Hundreds Of Children In Nepal Are At Risk For Trafficking After Earthquake. Here's Who's Helping

A Nepalese child carries a water can at a relief camp for survivors of the Nepal earthquake in Kathmandu on May 20, 2015. Nea
A Nepalese child carries a water can at a relief camp for survivors of the Nepal earthquake in Kathmandu on May 20, 2015. Nearly 8,500 people have now been confirmed dead in the disaster, which destroyed more than half a million homes and left huge numbers of people without shelter with just weeks to go until the monsoon rains. AFP PHOTO / ISHARA S. KODIKARA (Photo credit should read Ishara S.KODIKARA/AFP/Getty Images)

As Nepal begins to recover from its deadliest disaster on record, the country’s youngest survivors are now at a higher risk for another calamity: getting sold into the human trafficking trade.

The two major earthquakes that hit Nepal earlier this year claimed more than 8,800 lives and destroyed over half a million homes, according to Reuters. Vulnerable families who have lost everything are now targets for human traffickers looking to exploit children, according to UNICEF.

Since the first earthquake hit, at least 245 children have been rescued from getting trafficked or illegally placed in children’s care homes, according to the aid organization.

“Loss of livelihoods and worsening living conditions may allow traffickers to easily convince parents to give their children up for what they are made to believe will be a better life,” Tomoo Hozumi, UNICEF Nepal representative, said in a statement. “The traffickers promise education, meals and a better future. But the reality is that many of those children could end up being horrendously exploited and abused.”

Nepal has a long history of child trafficking and exploitation.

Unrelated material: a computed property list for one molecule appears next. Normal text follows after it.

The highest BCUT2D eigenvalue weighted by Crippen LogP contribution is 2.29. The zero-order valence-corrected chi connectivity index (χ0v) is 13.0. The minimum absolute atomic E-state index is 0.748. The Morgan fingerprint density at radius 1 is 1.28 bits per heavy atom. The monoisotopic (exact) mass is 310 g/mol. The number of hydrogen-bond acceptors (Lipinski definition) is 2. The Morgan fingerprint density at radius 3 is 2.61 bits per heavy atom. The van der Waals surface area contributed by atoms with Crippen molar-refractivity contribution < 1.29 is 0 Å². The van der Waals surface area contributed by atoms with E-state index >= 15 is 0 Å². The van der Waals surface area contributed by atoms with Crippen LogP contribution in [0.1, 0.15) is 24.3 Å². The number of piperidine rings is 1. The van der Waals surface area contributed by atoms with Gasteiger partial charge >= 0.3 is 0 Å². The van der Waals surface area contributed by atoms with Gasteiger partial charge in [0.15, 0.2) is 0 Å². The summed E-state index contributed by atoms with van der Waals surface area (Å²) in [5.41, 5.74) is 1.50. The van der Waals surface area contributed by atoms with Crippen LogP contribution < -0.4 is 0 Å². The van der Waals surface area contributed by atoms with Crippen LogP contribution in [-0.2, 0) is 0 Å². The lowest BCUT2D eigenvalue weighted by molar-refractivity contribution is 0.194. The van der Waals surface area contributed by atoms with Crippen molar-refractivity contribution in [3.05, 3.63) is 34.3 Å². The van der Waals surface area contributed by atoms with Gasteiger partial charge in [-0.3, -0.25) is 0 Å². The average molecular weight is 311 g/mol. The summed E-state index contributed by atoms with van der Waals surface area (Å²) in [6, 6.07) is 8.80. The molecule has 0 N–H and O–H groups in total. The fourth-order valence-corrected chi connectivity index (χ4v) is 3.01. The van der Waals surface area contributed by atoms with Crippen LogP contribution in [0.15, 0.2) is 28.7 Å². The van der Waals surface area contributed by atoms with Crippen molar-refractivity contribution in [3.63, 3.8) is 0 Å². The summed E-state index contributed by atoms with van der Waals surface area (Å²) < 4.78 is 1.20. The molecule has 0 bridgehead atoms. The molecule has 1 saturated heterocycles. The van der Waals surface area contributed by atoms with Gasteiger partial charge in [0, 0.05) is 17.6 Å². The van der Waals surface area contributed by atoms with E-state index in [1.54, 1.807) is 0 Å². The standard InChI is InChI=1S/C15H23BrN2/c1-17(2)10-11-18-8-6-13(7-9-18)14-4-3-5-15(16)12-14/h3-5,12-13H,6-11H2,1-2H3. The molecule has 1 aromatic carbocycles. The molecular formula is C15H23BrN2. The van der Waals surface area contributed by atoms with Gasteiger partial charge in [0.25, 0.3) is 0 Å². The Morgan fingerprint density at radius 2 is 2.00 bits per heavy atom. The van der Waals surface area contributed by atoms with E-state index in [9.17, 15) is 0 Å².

An estimated 12,000 Nepalese children are trafficked into India every year, according to a 2001 International Labor Organization study. Girls are at risk of getting sold into prostitution or domestic slavery and boys taken into forced labor.

Traffickers often also coerce parents into relinquishing their children to orphanages in order to capitalize on the adoption trade. And while parents are lured with promises of education and an improved quality of life, these children are actually at risk for poorly regulated adoption, exploitation and abuse.

Prior to the Nepal earthquakes, about 15,000 children lived in child care homes and more than 85 percent of these children had at least one living parent, according to UNICEF.

“In some cases children are deliberately separated from their families and placed in orphanages so they can be used to attract adoptive families, fee-paying volunteers and donors,” Hozumi said.

To help curb the risks that accompany “orphanage voluntourism” -- when well-meaning supporters aim to help the survivors through adoption -- UNICEF is working with local organizations and the government to ensure that only kids without parents are taken to child care centers.

The government suspended international adoption after the first earthquake and has banned children from traveling between districts without a parent or guardian. The registration of new orphanages has been suspended and active organizations can’t receive new children without government authorization.

To prevent children from getting trafficked, UNICEF is working with local police stations to set up or strengthen 84 checkpoints throughout the country, and is collaborating with nonprofit Maiti Nepal on 12 interception points along the India and China borders.

UNICEF has notified 25 airline companies of the need to screen passengers to ensure that children are traveling with a parent or authorized guardian and has distributed 40,000 flyers educating the public about trafficking and family separation risks.

“To rebuild damaged rural communities and keep families together is the best way to help children in Nepal recover from the earthquake,” Hozumi said.



Nepal Hit By Second Major Quake